The Portland–Vancouver metropolitan area comprises a large and diverse, yet economically and socially integrated region. As we’ve discussed in two previous issues of Metroscape, commuting patterns, intra-regional migration, linkages among companies, and similarities in economic experience bind us together and make a case for regional collaboration regarding a number of economic and social policy issues.
However, policy makers may wonder whether regional collaboration comes with a cost—a devolution of decision making to a power structure at a greater distance from the voters and their values and beliefs. Elected leaders may wonder whether the values and beliefs of their local constituents can be sufficiently aligned with those of other jurisdictions in order to find a compromise that allows for collaboration without sacrificing the unique character, preferences, tastes, and vision of each unique community. (Martin and Long 2014)
The results of a recent survey make the case that voters across the region value many of the same things; therefore, regional collaboration can be achieved without compromises in values. Nevertheless, these results also suggest that there may be differences in how we reach our goals—the mechanisms that might be used to achieve the vision for the future that we collectively share. The hard work of collaboration takes place in crafting solutions that drive us toward a common vision for the future, while maintaining the sense of distinctiveness that generates pride in our local communities.
In 2014, a group of organizations in Southwest Washington (Community Foundation of Southwest Washington, Washington State University Vancouver, Clark College, Northwest Health Foundation, AHA!, Oregon Public Broadcasting, the Columbian, and the United Way of the Columbia Willamette) led an effort to engage residents in a dialogue about the community’s future. The first step was to understand the basic values and beliefs of the community. One of the objectives of the project was to allow for comparisons to the Oregon side of the metropolitan region.
This was accomplished by engaging DHM Research, the same firm that designed and implemented the Oregon Values and Beliefs survey, most recently completed in 2013. The partners selected a series of questions identical, or very similar, to that asked of Oregon voters, allowing comparison between the two states. The charts and discussion below are based on the results of the 2014 survey in Southwest Washington compared to the 2013 Oregon Values and Beliefs survey.
The Southwest Washington survey involved 673 people who answered questions by phone and online. The Oregon Values and Beliefs survey results are based on responses from 709 people from the three metropolitan counties (Clackamas, Multnomah, and Washington). The Southwest Washington survey’s margin of error is +/- 3.8 percent. In some of the charts below, we show the margin of error in order to remind the reader to be careful about drawing conclusions about differences between the two groups, particularly where the estimate is within the margin of error.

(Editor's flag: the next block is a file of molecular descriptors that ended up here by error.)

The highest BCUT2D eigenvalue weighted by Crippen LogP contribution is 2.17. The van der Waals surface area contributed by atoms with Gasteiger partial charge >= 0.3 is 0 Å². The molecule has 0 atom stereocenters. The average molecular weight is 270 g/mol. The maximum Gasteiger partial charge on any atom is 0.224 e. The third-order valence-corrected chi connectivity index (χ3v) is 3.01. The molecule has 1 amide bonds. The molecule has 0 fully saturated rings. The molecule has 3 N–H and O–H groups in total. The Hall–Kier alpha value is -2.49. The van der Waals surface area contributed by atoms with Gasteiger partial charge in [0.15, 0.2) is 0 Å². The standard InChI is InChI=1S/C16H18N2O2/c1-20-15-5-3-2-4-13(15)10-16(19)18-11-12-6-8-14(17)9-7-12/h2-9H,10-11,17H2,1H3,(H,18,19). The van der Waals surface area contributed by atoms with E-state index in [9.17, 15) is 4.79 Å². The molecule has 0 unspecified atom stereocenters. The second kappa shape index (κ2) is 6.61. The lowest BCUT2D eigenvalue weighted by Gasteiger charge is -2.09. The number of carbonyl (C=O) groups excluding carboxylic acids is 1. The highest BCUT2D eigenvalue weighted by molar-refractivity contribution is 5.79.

Why do we value our community?
The first question of the survey asks “What do you value about living in your community?” The most common response to this open-ended question among respondents in both Washington and Oregon was the friendliness or neighborliness of the community. Allowing for the margin of error, there is no significant difference between the percentage of respondents in either survey who noted friendliness or neighborliness as an important part of what they value in their community. Oregonians were, however, more likely to cite scenic beauty and weather as important parts of what they value about Oregon, while respondents in Northwest Washington were more likely to value safety, a small community, and a quiet and peaceful community.
What are our most important priorities for local government?
The survey also asked respondents to name “the most important issue that you want your local government officials to do something about.” The open-ended responses, shown in Figure 2, demonstrate very few statistical differences between Oregonian and Washingtonian respondents within the metropolitan region. Our populations are similarly concerned with the economy and jobs, road infrastructure, and government leadership and corruption. If a slight difference could be drawn between the two regions, it appears Washingtonians would like government to take action on crime and drug abuse, while Oregonians more urgently want their local government to “do something” about government spending and taxation. As we’ll see below, the “something” that Oregonians want done might differ from the action that Washingtonians are looking for.
Do we put greater priority on the economy or the environment?
Another question asked respondents to decide which of two statements they are more likely to agree with. Statement A was “Economic Growth should be given priority even if the environment suffers to some extent,” and Statement B stated “Protection of the environment should be given more priority, even at the risk of slowing economic growth.” As shown in Figure 3, 38 percent of the Southwest Washington respondents agreed with Statement A, while 30 percent of those in Northwest Oregon agreed. However, a greater percentage of both groups agreed with Statement B; 54 percent of Southwest Washingtonians, compared to 62 percent of Northwest Oregonians. Thus, even accounting for the margins of error, metropolitan Oregonians are statistically less likely to favor Statement A and more likely to favor Statement B. Interestingly, though, among those who strongly favored Statement B, the differences between Oregon and Washington are not statistically significant.